The final piece of a three-part effort to improve salmon passage and habitat in the lower Columbia River is underway at Washington state’s Hungry Harbor not far from Astoria.
The project, led by the Columbia River Estuary Study Taskforce, will remove a failing culvert and reopen the habitat beyond to tidal influence and — importantly — salmon.
The project involves partnerships and cooperation between local, state and federal groups and took several years to launch. Funding for the estimated $1.4 million project is secured, but the work begins at a time when there is some uncertainty for how such projects will be funded in the future as the coronavirus pandemic continues.
The Oregon Watershed Enhancement Board, funded in part by Oregon Lottery dollars, saw a significant hit to video lottery revenue after bars and restaurants closed or were forced to change operations due to the pandemic. The board is a major resource for grants for habitat restoration work of all kinds. In June, the board approved a $2.1 million grant to the North Coast Land Conservancy for the Rainforest Reserve project.
But with an anticipated decline in lottery revenue because of the coronavirus, the board proposed a 20% reduction for its 2021-2023 budget and has delayed acceptance of the next round of grant applications until the spring.
Some organizations could experience funding gaps as a result and the future of some work may be on shaky ground.
The dip in lottery money also impacts the Oregon Parks and Recreation Department which faces a $22 million budget deficit between now and next June. The deficit is tied in part to the decline in lottery funds, but also the revenue parks lost when they closed in early spring due to the pandemic. Many popular park sites on the coast did not reopen until June.
The department held off hiring some of the seasonal workers usually employed during the busy summer months and was forced to cut staff and programs. Some species monitoring and other work was left undone as remaining staff shouldered a wide range of duties when parks reopened.
All in all, Jason Smith, the habitat restoration project manager with the Columbia River Estuary Study Taskforce, is grateful the project at Hungry Harbor was already guaranteed.
“The outlook for projects in the next couple years is not looking good,” he said.
Money for the Hungry Harbor project came from a variety of sources, including state and federal grants. Donations and support also came from the upstream landowners and the timber company GreenWood Resources, which owns large acreages in Clatsop County.
Washington’s Hungry Harbor, a shallow scoop along State Route 401, is best known now as the final resting place of the former U.S. Navy ship the USS Plainview, which rests — in plain view — on the mudflats.
In combination with other sites, including Fort Columbia and the Megler Creek area where the task force completed similar culvert replacement and habitat enhancement work, the Hungry Harbor area is an important spot for young ocean-bound salmon as well as a returning adults.
Research by state and federal agencies has shown that, on their journey down the Columbia River to the ocean, juvenile salmon cross the river when they reach Tongue Point in Astoria and head toward the Washington shoreline.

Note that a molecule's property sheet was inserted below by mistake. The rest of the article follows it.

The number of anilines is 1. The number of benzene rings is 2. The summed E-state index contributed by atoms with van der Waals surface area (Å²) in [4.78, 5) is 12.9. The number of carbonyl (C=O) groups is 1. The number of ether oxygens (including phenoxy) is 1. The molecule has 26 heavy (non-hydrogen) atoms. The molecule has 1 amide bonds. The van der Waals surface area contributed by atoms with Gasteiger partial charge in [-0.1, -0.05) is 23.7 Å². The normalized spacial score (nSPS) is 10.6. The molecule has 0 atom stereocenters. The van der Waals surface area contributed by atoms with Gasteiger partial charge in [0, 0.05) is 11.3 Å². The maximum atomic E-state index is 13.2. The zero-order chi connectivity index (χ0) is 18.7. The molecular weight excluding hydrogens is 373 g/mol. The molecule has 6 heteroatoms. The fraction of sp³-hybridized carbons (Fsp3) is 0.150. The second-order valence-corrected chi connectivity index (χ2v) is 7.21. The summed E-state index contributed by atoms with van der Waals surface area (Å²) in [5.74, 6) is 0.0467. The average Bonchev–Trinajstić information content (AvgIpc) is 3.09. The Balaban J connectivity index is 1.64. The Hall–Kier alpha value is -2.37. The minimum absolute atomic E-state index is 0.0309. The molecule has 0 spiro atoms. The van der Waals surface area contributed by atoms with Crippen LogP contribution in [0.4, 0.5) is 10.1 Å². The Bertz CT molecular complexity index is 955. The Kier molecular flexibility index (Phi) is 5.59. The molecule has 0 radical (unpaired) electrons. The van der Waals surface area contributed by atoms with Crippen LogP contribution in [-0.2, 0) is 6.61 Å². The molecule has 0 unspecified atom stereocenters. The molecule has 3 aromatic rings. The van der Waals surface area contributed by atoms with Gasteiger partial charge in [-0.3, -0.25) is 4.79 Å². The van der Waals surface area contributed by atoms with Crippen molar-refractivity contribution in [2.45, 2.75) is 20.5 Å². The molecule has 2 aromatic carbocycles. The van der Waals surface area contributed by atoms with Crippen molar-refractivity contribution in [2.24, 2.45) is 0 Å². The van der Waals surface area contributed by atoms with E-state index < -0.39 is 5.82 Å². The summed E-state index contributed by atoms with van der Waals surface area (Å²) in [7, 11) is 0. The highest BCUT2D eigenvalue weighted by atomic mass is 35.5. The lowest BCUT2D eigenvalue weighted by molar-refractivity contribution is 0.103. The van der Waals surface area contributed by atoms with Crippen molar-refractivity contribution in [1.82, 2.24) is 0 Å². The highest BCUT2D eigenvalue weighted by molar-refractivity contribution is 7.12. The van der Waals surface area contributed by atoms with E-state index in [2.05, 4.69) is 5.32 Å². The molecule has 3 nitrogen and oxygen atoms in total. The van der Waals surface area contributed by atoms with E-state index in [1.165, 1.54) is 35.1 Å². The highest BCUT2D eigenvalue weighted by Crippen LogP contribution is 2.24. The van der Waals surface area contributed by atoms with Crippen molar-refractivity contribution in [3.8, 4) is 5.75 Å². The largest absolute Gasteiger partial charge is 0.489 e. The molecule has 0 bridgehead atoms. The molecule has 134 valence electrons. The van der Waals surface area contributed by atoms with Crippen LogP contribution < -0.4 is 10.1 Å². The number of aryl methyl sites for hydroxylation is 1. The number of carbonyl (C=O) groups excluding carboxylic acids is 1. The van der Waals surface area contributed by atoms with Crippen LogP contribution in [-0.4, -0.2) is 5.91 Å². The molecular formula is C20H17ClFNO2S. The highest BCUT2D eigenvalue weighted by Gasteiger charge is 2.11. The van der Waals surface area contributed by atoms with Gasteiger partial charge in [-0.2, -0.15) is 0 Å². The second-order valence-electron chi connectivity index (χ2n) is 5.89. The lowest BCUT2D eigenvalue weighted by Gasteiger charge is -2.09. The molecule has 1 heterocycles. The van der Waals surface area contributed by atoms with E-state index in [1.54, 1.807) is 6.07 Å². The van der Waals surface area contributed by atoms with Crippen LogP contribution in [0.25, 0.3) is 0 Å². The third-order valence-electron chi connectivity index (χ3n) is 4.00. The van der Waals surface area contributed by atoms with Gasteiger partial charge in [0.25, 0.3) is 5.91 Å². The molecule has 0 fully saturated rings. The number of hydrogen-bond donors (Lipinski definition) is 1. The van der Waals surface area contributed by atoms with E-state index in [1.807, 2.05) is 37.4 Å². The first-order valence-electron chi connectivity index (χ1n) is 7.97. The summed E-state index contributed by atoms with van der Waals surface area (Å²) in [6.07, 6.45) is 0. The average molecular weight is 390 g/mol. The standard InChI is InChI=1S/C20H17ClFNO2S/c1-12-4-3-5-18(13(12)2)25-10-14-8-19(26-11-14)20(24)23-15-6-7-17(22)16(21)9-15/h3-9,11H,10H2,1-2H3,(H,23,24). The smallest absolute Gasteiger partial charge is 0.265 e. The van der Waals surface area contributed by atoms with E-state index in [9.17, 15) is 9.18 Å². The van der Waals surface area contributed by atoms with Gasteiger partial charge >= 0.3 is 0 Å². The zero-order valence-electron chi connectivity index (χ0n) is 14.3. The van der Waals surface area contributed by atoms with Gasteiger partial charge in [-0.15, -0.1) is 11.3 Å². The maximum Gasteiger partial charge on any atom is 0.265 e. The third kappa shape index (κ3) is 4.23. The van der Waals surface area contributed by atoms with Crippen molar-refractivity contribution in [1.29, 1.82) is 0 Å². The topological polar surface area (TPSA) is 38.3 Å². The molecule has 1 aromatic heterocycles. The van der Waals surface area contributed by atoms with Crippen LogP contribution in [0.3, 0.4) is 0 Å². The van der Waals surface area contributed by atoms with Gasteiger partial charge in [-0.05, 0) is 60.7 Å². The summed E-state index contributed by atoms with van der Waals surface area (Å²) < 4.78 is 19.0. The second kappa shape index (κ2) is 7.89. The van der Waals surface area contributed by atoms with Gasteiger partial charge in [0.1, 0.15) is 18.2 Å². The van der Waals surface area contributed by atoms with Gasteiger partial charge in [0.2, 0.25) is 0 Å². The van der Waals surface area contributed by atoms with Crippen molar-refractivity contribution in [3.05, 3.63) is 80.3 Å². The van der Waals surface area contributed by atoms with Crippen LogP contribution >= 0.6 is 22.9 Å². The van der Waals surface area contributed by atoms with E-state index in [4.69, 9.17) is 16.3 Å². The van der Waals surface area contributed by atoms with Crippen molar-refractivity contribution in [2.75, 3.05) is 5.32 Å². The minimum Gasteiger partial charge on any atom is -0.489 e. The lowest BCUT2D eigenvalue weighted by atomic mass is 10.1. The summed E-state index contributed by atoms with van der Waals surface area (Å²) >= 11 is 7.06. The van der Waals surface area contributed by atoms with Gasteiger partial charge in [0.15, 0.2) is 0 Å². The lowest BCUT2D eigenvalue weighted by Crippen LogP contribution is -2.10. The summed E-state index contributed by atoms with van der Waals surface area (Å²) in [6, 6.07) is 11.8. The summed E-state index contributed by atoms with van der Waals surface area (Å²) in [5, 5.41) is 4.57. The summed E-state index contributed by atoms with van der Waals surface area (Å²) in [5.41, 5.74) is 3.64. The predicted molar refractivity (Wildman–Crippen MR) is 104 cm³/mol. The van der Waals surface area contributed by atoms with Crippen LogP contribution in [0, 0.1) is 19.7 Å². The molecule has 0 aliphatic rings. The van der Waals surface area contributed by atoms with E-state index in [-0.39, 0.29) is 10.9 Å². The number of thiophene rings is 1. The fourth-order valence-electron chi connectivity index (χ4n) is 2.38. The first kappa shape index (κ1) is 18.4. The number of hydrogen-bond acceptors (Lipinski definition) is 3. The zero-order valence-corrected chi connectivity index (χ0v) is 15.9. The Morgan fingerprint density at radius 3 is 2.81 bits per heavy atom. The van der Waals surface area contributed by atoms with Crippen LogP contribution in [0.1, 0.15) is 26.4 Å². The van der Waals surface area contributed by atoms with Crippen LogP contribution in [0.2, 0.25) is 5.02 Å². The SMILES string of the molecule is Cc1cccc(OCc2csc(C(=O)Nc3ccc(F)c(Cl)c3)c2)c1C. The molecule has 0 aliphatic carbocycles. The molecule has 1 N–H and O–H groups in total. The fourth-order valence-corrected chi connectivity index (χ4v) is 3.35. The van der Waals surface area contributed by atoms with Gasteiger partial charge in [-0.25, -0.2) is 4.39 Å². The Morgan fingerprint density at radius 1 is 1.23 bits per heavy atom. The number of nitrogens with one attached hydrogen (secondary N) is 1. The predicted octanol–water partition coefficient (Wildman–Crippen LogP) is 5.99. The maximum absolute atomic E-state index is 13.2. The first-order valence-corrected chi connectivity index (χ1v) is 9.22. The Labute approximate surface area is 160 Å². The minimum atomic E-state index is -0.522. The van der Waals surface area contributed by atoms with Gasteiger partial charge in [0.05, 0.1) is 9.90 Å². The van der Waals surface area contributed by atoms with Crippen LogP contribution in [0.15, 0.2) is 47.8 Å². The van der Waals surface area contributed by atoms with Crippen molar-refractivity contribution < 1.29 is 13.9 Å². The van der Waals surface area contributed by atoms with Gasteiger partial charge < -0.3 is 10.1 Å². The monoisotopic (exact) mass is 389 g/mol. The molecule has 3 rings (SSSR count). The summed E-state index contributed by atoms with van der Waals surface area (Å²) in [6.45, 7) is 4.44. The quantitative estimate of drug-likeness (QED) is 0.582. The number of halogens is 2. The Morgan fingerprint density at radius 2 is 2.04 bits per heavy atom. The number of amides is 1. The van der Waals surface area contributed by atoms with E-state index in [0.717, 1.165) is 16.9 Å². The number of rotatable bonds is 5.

“Where they are greeted with around 8 miles of continuous highway,” Smith said.
Drivers can see hints of the habitat salmon would prefer to access on the north side of the Washington state highway: streams that cut down through the forested hillsides. But on the river side of the highway, there are narrow culverts, rock armoring placed by the road department years ago.
The estuary is an important place for salmon of all ages, providing forage and shelter. But this portion of the river is also where young salmon undergo key physical changes that prepare them for the years they will spend at sea. Their ability to access good habitat here can have a direct impact on their ability to survive in the much rougher environment of the Pacific Ocean, Smith said.
Work began on the roadway above the harbor on Oct. 19. Travelers will encounter lane closures in the area through mid-December as crews remove a failed culvert and replace it with a box culvert.
The old culvert at Hungry Harbor — crumpled, silted in and undersized for fish passage — created a barrier to fish and disrupted the natural flow of the tides to the habitat on the other side of the highway, affecting the distribution of sediment, nutrients and natural debris.
The much larger and wider box culvert will allow the unnamed creek that flows through the area to reestablish along historic lines. Though complicated to organize and design, this type of project is the cheapest and most effective option to reopen the habitat to salmon, Smith said.
The task force completed similar restoration work near Fort Columbia State Park farther to the west in 2010 and at Megler Creek near the Dismal Nitch rest area in 2017, both on the same highway. At Fort Columbia, allowing natural systems to reassert themselves helped alleviate some flooding issues nearby residents had experienced for years.
The change on the land was dramatic. Pushed and pulled with the tides, a stream at Fort Columbia twisted and twined.
Crews will help some of these changes along at Hungry Harbor and plant native species that thrive in a mixed salt and freshwater environment. The site will look like a “muddy mess” for a bit, Smith said, but the simple reintroduction of tides and full stream flow will begin to have an impact almost immediately, reshaping the environment.
At the other restoration sites, salmon returned quickly — the icing on the cake for people who monitored the areas afterward. Also, Smith noted, an unimpeded creek and a more natural system will benefit other creatures in the estuary, both on the land and in the water.